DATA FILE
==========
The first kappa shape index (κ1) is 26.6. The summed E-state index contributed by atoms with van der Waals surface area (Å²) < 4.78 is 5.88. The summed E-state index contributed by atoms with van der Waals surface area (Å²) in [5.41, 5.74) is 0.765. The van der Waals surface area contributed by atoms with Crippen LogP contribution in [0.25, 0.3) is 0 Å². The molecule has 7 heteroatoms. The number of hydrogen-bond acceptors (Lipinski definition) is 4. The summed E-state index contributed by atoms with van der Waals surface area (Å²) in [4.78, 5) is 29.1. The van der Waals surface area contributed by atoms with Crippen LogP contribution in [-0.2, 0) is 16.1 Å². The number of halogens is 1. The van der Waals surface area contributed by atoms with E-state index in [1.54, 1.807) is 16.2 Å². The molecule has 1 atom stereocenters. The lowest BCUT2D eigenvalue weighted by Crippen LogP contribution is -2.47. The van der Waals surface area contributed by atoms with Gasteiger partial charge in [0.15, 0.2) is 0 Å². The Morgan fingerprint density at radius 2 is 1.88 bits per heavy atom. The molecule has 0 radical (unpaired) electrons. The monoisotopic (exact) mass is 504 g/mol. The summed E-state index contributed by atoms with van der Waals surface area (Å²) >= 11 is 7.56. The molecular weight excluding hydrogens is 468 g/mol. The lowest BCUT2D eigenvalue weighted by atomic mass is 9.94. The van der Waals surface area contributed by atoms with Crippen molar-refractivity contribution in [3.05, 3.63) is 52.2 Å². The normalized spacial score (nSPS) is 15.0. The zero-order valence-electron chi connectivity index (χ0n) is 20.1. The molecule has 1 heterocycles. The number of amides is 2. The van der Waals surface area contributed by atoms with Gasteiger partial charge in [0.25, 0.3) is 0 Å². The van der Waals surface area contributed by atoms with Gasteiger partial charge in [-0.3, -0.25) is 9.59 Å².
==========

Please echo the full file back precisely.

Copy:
The first kappa shape index (κ1) is 26.6. The summed E-state index contributed by atoms with van der Waals surface area (Å²) < 4.78 is 5.88. The summed E-state index contributed by atoms with van der Waals surface area (Å²) in [5.41, 5.74) is 0.765. The van der Waals surface area contributed by atoms with Crippen LogP contribution in [0.25, 0.3) is 0 Å². The molecule has 7 heteroatoms. The number of hydrogen-bond acceptors (Lipinski definition) is 4. The summed E-state index contributed by atoms with van der Waals surface area (Å²) in [4.78, 5) is 29.1. The van der Waals surface area contributed by atoms with Crippen LogP contribution in [-0.2, 0) is 16.1 Å². The number of halogens is 1. The van der Waals surface area contributed by atoms with E-state index in [1.54, 1.807) is 16.2 Å². The molecule has 1 atom stereocenters. The lowest BCUT2D eigenvalue weighted by Crippen LogP contribution is -2.47. The van der Waals surface area contributed by atoms with Gasteiger partial charge in [0.15, 0.2) is 0 Å². The Morgan fingerprint density at radius 2 is 1.88 bits per heavy atom. The molecule has 0 radical (unpaired) electrons. The monoisotopic (exact) mass is 504 g/mol. The summed E-state index contributed by atoms with van der Waals surface area (Å²) >= 11 is 7.56. The molecular weight excluding hydrogens is 468 g/mol. The lowest BCUT2D eigenvalue weighted by atomic mass is 9.94. The van der Waals surface area contributed by atoms with Crippen molar-refractivity contribution in [3.05, 3.63) is 52.2 Å². The normalized spacial score (nSPS) is 15.0. The zero-order valence-electron chi connectivity index (χ0n) is 20.1. The molecule has 1 heterocycles. The number of amides is 2. The van der Waals surface area contributed by atoms with Gasteiger partial charge in [0.25, 0.3) is 0 Å². The van der Waals surface area contributed by atoms with Gasteiger partial charge in [-0.3, -0.25) is 9.59 Å².